It was a familiar story at the Vicente Calderon on Sunday evening following yet another Real Madrid success over their poor relatives. A story that more often than not involves rotten luck and a reality check for Atleti, and precedes a relentless march towards success from Real. It’s been that long since the paupers beat the princes in Madrid that the winning goalscorer that day, Jimmy Floyd Hasselbaink, has moved on to four different clubs.
But this time it was going to be different. This time Atleti had a chance to show they were ready to challenge for a Champions League spot, this time they had the attacking depth to trouble even this meanest of mean defences (Real have conceded just 14 goals in La Liga this season), this time their hopes were not pinned on Fernando Torres, and this time they wouldn’t be so naive. Except they were.
As early as the first minute, a player- Pablo Ibanez- who might well have been in the Real team had men in suits not intervened, recklessly undid all the hype, all the hopes for the home supporters, by committing himself naively against the ever-improving Robinho, who simply skipped round him and squared the ball for a player- Raul- who might well have been in the Atletico team had men in suits not intervened, to sidefoot home. Inside 35 seconds, the home fans had gone from fierce optimism to sombre resignation. Here we go again.
To be fair, their side attempted to avoid the predicted collapse, Thiago Motta powerfully clattered the crossbar with a header, Iker Casillas (surely the best keeper in the world on current form) made fine saves to deny Raul Garcia & Diego Forlan, before getting the slightest of touches to tip Kun Aguero’s snap-shot onto the bar. And that’s when it set in. Real were going to win. The fans knew it, the television viewers knew it, and most importantly, the Atletico players knew it.
Sure enough, Real went down the other end, won a corner, and Ruud Van Nistelrooy was left completely unmarked at the back post to sweep a left foot shot past the despairing claws of Cristian Abbiati on the goal-line. Forty two minutes gone, game over.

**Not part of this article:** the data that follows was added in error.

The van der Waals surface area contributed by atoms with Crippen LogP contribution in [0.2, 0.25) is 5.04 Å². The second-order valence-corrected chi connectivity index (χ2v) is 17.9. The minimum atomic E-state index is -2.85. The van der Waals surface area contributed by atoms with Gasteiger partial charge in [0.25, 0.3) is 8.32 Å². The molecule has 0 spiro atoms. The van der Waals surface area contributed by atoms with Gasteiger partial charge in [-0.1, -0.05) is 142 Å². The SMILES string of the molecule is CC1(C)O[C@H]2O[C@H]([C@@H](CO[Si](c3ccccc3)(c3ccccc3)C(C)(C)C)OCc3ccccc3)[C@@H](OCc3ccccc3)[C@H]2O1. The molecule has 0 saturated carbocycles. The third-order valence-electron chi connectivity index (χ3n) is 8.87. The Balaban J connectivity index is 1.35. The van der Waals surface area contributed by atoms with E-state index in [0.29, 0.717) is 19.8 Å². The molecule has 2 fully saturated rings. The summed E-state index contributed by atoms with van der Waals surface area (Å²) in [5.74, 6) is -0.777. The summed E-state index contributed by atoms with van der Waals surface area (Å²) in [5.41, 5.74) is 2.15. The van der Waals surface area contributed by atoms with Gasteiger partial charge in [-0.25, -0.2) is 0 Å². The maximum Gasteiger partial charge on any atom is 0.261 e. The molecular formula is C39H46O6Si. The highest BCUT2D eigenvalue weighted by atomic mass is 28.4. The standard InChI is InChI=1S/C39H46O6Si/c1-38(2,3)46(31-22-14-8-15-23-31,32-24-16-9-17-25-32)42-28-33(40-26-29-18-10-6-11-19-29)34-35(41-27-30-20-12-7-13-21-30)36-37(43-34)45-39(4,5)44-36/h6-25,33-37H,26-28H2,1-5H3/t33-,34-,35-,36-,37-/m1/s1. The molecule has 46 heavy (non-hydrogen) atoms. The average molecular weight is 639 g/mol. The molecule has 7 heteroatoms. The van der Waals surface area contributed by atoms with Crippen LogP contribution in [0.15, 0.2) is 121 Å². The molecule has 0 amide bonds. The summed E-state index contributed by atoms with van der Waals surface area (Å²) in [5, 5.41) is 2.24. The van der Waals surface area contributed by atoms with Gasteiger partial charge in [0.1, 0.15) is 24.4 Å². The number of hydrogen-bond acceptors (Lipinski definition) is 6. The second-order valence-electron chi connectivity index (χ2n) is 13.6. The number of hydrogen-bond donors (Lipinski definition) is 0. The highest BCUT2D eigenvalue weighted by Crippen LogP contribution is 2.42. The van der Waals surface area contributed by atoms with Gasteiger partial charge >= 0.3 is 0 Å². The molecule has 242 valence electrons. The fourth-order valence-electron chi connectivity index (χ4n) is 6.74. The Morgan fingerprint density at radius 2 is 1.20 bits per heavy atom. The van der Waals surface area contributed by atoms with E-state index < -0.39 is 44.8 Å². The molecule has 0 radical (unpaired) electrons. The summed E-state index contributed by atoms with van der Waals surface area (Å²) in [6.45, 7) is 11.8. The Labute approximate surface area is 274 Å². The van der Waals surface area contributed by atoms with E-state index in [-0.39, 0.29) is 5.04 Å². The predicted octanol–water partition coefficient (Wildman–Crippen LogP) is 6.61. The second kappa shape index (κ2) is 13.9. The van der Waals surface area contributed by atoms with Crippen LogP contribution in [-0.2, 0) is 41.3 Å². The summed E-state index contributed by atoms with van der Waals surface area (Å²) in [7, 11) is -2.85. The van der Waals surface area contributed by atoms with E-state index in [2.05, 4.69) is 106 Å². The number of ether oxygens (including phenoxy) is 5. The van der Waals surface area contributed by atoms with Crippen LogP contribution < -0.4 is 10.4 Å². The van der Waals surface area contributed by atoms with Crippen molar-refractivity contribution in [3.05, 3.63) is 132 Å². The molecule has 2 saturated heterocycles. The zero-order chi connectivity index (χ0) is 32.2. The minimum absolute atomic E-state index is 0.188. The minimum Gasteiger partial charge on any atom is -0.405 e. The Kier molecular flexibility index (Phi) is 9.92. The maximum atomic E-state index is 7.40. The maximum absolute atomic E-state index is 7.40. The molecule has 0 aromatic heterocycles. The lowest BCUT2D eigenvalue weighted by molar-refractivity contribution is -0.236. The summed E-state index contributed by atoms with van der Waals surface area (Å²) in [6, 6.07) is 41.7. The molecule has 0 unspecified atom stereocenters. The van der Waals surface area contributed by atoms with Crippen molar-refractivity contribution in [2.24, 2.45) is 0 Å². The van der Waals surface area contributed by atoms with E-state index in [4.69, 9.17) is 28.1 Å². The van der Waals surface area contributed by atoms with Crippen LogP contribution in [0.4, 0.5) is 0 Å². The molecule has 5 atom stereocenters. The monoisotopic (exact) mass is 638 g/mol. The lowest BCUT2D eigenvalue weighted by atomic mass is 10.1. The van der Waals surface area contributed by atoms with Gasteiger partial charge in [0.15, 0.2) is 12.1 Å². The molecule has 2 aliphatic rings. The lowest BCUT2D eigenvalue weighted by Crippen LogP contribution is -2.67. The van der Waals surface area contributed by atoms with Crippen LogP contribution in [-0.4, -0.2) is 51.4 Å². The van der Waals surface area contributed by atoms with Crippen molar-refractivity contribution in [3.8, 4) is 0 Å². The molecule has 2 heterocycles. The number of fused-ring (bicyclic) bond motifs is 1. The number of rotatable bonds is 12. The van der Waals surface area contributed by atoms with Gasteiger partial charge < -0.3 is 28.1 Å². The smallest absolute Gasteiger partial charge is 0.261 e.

The second half was predictably anti-climactic, Atletico huffed and puffed but never looked convinced that they could come back, whilst Real did just enough to keep the home side at arms length, without ever seriously threatening to embarrass their hosts further. The whistle could not come quick enough for either side to be honest. As the Real players left the field at a typically downbeat Calderon, their body language told its own story.
This is a side that expects to retain the league title with ease, a side that is so used to winning that they barely feel the need to enjoy it, a side that has the best record ever in La Liga for the first half of a season, and has now completed the complete set of away wins at their closest title rivals. To the Camp Nou, El Madrigal & the Mestalla now add the Vicente Calderon.
For Atletico, it is back to the drawing board. The attacking flair of Aguero, Forlan, Reyes, Simao (unfortunately forced off injured in the first half), Luis Garcia & Maxi Rodriguez is all very well, and will win them more games than they lose, but if they can’t shrug off this mental barrier, and continue to gift goals the way Pablo did here, it will be another nine years before they can earn some bragging rights in the city.